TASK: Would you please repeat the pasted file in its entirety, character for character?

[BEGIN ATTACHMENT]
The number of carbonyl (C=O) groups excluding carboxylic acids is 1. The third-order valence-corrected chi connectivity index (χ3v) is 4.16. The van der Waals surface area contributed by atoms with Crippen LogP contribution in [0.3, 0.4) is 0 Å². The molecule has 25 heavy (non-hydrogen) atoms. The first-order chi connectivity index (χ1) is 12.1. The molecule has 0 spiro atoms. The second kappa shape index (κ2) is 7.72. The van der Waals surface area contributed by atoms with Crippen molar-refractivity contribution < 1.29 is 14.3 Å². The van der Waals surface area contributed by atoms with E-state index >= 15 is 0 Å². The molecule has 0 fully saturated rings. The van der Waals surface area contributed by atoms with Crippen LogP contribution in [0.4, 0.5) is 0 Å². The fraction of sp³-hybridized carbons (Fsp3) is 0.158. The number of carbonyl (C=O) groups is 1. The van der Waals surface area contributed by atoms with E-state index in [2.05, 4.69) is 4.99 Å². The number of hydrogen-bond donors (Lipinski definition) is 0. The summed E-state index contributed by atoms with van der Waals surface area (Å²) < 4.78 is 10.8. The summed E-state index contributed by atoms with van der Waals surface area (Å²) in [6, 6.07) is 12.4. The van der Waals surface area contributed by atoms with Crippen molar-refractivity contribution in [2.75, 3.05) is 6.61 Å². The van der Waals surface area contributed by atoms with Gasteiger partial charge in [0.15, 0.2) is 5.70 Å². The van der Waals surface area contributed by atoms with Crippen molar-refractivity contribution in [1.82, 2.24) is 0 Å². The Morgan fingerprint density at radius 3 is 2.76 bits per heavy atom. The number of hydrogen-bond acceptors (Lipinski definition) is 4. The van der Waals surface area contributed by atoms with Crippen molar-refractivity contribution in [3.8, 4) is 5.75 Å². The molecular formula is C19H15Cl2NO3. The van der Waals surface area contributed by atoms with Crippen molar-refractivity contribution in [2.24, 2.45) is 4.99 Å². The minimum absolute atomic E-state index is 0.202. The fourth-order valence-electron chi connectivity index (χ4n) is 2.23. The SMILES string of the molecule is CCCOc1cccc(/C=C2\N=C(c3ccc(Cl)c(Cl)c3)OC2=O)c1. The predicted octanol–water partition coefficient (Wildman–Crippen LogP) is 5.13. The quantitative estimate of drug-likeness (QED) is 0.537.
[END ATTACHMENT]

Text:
The number of carbonyl (C=O) groups excluding carboxylic acids is 1. The third-order valence-corrected chi connectivity index (χ3v) is 4.16. The van der Waals surface area contributed by atoms with Crippen LogP contribution in [0.3, 0.4) is 0 Å². The molecule has 25 heavy (non-hydrogen) atoms. The first-order chi connectivity index (χ1) is 12.1. The molecule has 0 spiro atoms. The second kappa shape index (κ2) is 7.72. The van der Waals surface area contributed by atoms with Crippen molar-refractivity contribution < 1.29 is 14.3 Å². The van der Waals surface area contributed by atoms with E-state index >= 15 is 0 Å². The molecule has 0 fully saturated rings. The van der Waals surface area contributed by atoms with Crippen LogP contribution in [0.4, 0.5) is 0 Å². The fraction of sp³-hybridized carbons (Fsp3) is 0.158. The number of carbonyl (C=O) groups is 1. The van der Waals surface area contributed by atoms with E-state index in [2.05, 4.69) is 4.99 Å². The number of hydrogen-bond donors (Lipinski definition) is 0. The summed E-state index contributed by atoms with van der Waals surface area (Å²) < 4.78 is 10.8. The summed E-state index contributed by atoms with van der Waals surface area (Å²) in [6, 6.07) is 12.4. The van der Waals surface area contributed by atoms with Crippen molar-refractivity contribution in [2.75, 3.05) is 6.61 Å². The van der Waals surface area contributed by atoms with Gasteiger partial charge in [0.15, 0.2) is 5.70 Å². The van der Waals surface area contributed by atoms with Crippen molar-refractivity contribution in [1.82, 2.24) is 0 Å². The Morgan fingerprint density at radius 3 is 2.76 bits per heavy atom. The number of hydrogen-bond acceptors (Lipinski definition) is 4. The van der Waals surface area contributed by atoms with Crippen molar-refractivity contribution in [3.8, 4) is 5.75 Å². The molecular formula is C19H15Cl2NO3. The van der Waals surface area contributed by atoms with Crippen molar-refractivity contribution in [2.24, 2.45) is 4.99 Å². The minimum absolute atomic E-state index is 0.202. The fourth-order valence-electron chi connectivity index (χ4n) is 2.23. The SMILES string of the molecule is CCCOc1cccc(/C=C2\N=C(c3ccc(Cl)c(Cl)c3)OC2=O)c1. The predicted octanol–water partition coefficient (Wildman–Crippen LogP) is 5.13. The quantitative estimate of drug-likeness (QED) is 0.537.